Regular readers of my blog know that I frequently write about my dining experiences while I travel. You may have noticed that I have written nothing about the food here in Burgos. Although I have enjoyed visiting the fantastic historical sites in this city, I would not recommend Burgos for its food.
The local specialty here is "morcilla" (blood sausage). It may very well be delicious, but I cannot get past my revulsion at those slices of black sausage. I am also at a disadvantage in Spain because I do not like shell fish. Even in the inland cities of Spain, shrimp, squid and other "mariscos" are prominently featured on the menus. However, I have always been able to find dishes more to my liking.
As a traveler I know enough to avoid the restaurants in Europe that cater to the tourist trade. However in the Old Town of Burgos that is virtually impossible. On Friday, my first day in Burgos, I went to a little restaurant near the cathedral and ordered the menu of the day. The garlic soup wasn't bad, but the pork tenderloin wasn't anything special.
I love Spanish "tapas"... at least the ones not made with shellfish... so Friday evening I decided to have my supper at one of the "tapas bars". The Old Town is filled with "tapas bars", but they were jammed with people, and I didn't feel like pushing my way into the crowd. When I finally found a place that wasn't so crowded, I should have known that it was because the "tapas" were not as good. The "patatas bravas" (potatoes with a spicy sauce) and the ham croquettes were mediocre, and the sangria was too sweet.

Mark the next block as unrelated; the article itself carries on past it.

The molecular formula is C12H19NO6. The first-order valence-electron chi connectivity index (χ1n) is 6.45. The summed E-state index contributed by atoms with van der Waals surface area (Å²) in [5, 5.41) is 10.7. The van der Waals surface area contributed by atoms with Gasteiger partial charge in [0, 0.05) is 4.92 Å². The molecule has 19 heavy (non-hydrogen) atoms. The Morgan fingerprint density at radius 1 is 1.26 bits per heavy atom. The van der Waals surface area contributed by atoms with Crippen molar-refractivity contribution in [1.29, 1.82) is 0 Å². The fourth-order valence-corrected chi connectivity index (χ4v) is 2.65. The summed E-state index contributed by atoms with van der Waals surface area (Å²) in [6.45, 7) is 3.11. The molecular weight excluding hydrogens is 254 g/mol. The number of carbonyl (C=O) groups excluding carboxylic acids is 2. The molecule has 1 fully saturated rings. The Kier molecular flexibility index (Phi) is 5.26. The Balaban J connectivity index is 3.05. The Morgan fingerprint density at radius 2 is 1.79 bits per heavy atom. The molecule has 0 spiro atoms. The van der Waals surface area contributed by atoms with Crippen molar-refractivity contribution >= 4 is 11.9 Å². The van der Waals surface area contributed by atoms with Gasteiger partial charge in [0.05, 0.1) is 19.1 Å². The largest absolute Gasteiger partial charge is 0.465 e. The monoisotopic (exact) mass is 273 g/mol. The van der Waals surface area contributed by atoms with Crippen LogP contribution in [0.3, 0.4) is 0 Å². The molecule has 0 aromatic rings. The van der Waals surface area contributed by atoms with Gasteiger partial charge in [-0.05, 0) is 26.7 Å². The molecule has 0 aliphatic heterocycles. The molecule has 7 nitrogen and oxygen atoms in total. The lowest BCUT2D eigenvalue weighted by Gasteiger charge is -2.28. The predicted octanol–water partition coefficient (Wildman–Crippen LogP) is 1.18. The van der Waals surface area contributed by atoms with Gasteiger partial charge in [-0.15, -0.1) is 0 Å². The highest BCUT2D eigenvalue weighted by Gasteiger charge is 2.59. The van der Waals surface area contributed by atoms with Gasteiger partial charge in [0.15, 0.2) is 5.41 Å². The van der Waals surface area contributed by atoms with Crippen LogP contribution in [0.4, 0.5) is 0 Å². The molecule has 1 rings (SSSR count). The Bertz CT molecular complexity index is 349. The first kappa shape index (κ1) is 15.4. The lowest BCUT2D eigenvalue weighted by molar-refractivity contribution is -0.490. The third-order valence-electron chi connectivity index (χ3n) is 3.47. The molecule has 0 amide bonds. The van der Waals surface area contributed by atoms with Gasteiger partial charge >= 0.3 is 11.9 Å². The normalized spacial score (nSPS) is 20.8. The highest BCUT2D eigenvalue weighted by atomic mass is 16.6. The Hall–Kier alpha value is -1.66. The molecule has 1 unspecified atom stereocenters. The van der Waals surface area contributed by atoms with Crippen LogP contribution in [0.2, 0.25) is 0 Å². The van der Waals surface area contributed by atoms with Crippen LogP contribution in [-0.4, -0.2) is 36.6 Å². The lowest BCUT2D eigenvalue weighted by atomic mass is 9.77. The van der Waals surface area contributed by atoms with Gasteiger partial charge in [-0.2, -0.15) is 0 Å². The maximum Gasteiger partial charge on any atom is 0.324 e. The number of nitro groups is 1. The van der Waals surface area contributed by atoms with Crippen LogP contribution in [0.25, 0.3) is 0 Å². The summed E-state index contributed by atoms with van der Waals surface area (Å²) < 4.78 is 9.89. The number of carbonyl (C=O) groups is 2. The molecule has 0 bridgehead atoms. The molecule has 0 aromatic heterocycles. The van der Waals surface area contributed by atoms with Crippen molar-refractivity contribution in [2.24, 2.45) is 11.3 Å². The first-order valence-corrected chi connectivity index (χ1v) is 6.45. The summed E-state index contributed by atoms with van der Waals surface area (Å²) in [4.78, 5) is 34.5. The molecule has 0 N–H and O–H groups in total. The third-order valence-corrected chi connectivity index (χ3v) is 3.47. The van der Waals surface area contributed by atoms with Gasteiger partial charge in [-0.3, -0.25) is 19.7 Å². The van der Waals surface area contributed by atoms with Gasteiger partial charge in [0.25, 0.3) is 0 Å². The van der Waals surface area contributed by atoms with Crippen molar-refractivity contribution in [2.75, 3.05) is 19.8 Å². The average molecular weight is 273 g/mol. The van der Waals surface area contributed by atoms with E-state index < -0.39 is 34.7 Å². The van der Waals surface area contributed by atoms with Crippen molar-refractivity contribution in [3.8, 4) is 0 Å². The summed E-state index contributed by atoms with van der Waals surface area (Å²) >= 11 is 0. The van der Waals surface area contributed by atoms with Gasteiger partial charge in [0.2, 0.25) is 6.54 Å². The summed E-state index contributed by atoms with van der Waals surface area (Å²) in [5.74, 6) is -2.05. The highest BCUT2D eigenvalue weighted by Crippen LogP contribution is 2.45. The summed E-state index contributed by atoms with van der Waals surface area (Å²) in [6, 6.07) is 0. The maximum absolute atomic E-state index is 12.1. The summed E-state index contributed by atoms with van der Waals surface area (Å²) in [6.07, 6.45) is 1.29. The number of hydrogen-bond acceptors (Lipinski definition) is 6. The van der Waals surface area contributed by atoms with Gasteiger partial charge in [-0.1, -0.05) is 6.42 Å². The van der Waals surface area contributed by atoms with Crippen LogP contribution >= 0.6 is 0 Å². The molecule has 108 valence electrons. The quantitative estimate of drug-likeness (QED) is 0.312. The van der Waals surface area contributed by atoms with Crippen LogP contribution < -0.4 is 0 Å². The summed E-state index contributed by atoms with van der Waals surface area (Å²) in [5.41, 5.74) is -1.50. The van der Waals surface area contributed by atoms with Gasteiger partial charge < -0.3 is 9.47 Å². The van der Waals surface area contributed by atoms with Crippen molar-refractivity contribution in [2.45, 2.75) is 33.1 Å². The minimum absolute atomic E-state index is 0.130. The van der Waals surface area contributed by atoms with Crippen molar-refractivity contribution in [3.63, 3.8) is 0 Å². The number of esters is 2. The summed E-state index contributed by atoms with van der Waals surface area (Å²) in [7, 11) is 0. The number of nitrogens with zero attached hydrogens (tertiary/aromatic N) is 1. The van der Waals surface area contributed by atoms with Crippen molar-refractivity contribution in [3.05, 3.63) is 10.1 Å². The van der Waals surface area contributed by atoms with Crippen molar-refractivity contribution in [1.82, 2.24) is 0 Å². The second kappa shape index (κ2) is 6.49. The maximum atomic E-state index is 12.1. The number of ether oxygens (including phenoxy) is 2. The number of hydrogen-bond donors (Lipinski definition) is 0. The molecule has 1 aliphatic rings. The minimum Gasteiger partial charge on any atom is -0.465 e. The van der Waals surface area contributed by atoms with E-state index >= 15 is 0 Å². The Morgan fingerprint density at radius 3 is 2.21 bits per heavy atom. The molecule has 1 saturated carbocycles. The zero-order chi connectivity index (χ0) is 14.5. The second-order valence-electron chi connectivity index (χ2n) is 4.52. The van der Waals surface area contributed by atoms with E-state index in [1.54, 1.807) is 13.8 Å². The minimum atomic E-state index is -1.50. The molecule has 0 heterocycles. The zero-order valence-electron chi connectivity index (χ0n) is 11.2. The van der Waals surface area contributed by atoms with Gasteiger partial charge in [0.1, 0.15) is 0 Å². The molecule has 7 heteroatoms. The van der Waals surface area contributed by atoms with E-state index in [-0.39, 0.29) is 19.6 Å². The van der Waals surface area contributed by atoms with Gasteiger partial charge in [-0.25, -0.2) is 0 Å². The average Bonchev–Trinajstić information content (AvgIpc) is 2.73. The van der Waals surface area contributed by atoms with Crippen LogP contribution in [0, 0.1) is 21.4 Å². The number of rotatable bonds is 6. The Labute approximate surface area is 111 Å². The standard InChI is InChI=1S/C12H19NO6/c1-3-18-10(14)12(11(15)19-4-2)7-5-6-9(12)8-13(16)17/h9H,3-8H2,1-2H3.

On Saturday, I went to another restaurant near the cathedral called BonFin. Again I ordered the menu of the day. I started with "menestra", a type of vegetable stew which I like. This however was a plate of overly salty, over-cooked slop. My main course of "bacalao' (codfish) wasn't very good. That evening I had a seriously upset stomach. Fortunately I felt better the next morning.
On Sunday, after my long walk back from La Cartuja, I was passing through the modern commercial district of the city, and found an elegant looking restaurant. There was no English menu posted on the street. (That's a good sign.) I went inside. The clientele seemed to be well-to-do, local families out for Sunday dinner. (Another good sign.) Well, my "gazpacho" was good, as was the dessert, but my main course of lamb was more fat than meat. The meal was definitely not worth 45 euros.
It's rather sad that my best meal of the day has been the breakfast buffet at the hotel. I chow down on Spanish ham, "tortilla española", manchego cheese, "churros" and chocolate-filled croissants.
We will see what culinary adventures (or misadventures) await me in León.